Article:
*check a newpaper (I rotate which one each day, I have a variety of sources from a variety of countries)
*I go to public lectures (went to one on brain imaging, a lecture by stephen lewis who is huge in trying to end world poverty, etc.)
*I makes notes to research something further that I learned about in school or that was mentioned in passing in a lecture
*most importantly: I ask a lot of questions to anyone and everyone.
*You don't have a soul. You are a Soul. You have a body.
*Faith is the art of holding on to things your reason once accepted, despite your changing moods.
I have the radio on a lot, read most of my news online where I can research if I want to, ask people questions, read my forums to hear about the things people are thinking about.
The best way I learn is to pay attention to everything around me.
And I combine what I've learned from books with the experiences I've had. Doesn't everyone? If not they wouldn't be very well-rounded, I'd think.
I had a cousin who was a genius. He was teaching physics at the U of M by the time he was twenty-one. But I never thought of him as intelligent. Smart, yes. But nearly impossible to have a conversation with and a failure, from my perspective, in his social relationships. I think he was satisfied. Couldn't tell.
"No ray of sunshine is ever lost, but the green which it awakes into existence needs time to sprout, and it is not always granted to the sower to see the harvest. All work that is worth anything is done in faith." - Albert Schweitzer
Look at things you have an instinctive prejudice against. Then decide why you feel they are spouting propaganda or whether they are telling you something that your propaganda didn't want you to know. Watch Al-Jazeera web news. Read conspiracy theories and then work out in your own mind how likely they are and if they are likely, why would anybody be doing them? Maybe somebody unearthed correct hidden facts but drew the wrong conclusions according to their prejudice? Maybe the Bilderberger and G8 really do decide world issues. Is that for their own comic-book reasons of power for its own sake (or for some even more shadowy group's power) or because our world naturally puts people with their ideas in power and they equally naturally plan for the kind of world that they think allows the best opportunity for others to be like them? Read good political science-fiction where ideas can be transported to new worlds where they can be investigated; Ursula le Guin, Ken MacLeod, Kim Stanley Robinson, all social commentators using imaginary worlds to show ideas of this world up like the Master Dean Jonathon Swift. Even read Terry Pratchett because his spoof on fantasy parodies the world we know all too well. Follow the most bigotted ignorant sources and decide why you find them bigotted and ignorant. Could you defeat them in argument? If they are bigoted enough the answer is No. So learn when reasno becomes futile.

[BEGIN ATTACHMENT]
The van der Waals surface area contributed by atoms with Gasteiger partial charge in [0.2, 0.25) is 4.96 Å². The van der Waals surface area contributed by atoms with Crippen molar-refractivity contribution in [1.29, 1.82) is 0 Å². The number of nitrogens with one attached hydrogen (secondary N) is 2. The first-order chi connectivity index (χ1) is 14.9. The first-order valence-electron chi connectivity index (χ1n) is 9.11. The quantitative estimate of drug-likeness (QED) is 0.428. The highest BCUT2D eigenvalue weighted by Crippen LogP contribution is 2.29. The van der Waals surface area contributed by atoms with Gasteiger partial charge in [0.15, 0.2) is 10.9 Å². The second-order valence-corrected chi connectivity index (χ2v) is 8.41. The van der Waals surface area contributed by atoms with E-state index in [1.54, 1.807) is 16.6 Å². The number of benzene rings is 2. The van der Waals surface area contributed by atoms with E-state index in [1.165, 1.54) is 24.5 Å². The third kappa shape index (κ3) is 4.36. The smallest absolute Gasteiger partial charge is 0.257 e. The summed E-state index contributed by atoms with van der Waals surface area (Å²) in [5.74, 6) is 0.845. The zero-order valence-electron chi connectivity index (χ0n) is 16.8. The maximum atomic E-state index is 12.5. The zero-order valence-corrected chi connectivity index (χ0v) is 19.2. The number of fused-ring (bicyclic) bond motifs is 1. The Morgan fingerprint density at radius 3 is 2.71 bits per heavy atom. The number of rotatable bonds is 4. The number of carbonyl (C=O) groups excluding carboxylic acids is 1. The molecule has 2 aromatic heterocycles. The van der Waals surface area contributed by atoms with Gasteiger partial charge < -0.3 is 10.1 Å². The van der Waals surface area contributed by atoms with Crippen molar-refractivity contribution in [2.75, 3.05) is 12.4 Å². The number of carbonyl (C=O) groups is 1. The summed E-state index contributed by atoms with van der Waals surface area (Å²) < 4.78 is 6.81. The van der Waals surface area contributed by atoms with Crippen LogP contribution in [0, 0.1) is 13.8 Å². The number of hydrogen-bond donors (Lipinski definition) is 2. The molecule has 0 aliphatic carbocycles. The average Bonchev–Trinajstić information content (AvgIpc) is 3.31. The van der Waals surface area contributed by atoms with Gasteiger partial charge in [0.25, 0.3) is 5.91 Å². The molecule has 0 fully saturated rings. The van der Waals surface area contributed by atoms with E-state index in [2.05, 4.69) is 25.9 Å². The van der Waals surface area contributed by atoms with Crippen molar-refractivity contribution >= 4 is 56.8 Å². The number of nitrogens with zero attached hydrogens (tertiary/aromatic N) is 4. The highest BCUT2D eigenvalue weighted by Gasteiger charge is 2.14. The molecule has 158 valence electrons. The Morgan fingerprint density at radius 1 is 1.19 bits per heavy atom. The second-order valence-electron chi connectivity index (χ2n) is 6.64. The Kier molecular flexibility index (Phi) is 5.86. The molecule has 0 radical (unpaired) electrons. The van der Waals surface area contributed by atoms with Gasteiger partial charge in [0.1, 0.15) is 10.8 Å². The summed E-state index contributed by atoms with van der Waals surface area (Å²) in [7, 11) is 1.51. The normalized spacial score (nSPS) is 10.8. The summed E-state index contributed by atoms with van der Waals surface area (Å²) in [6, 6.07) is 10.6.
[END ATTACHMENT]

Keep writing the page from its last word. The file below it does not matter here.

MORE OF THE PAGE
through people. i learn the most when i'm actually in a social group either listening to what they have to say or discussing my ideas with them. this is the same from day to day news to my education. i never feel like i really dissected the information until i have someone to talk to about it. there are obvious exceptions of course, such as brainstorming but i never feel like i get as much depth as i do compared to talking about it with someone else. i can still go into depth by my own, but i need someone to interact with to unlock my potential.
I go to Oxford once a year and suck the brains out of the ears of the tastiest looking students.
How exquisitely disciplined of you to limit yourself to once a year.
And it's true, I have noticed, once every year, a beautiful student wondering around, brainless.
At first I thought this was their natural state. After all, no one expects the beautiful to be intelligent as well - it really would be gilding the lily. But it turns out I was wrong, and rather it is the result of an encounter with Colmena.
I have thought of putting up warning signs - warning the beautiful of the danger they face. But then I thought of Colmena - coming here once a year, casting his eye around for the tastiest student, and to all appearances, whispering in their ear but in fact sucking out their brains as you suck the marrow out of a bone.
The whole thing seems so impossibly delicious that I am in danger of losing my sense of propriety. But I confess I too am attracted to beautiful students, and I even go so far as to whisper sweet nothings in their ear. But I go so far and no further. I leave the rest to Colmena.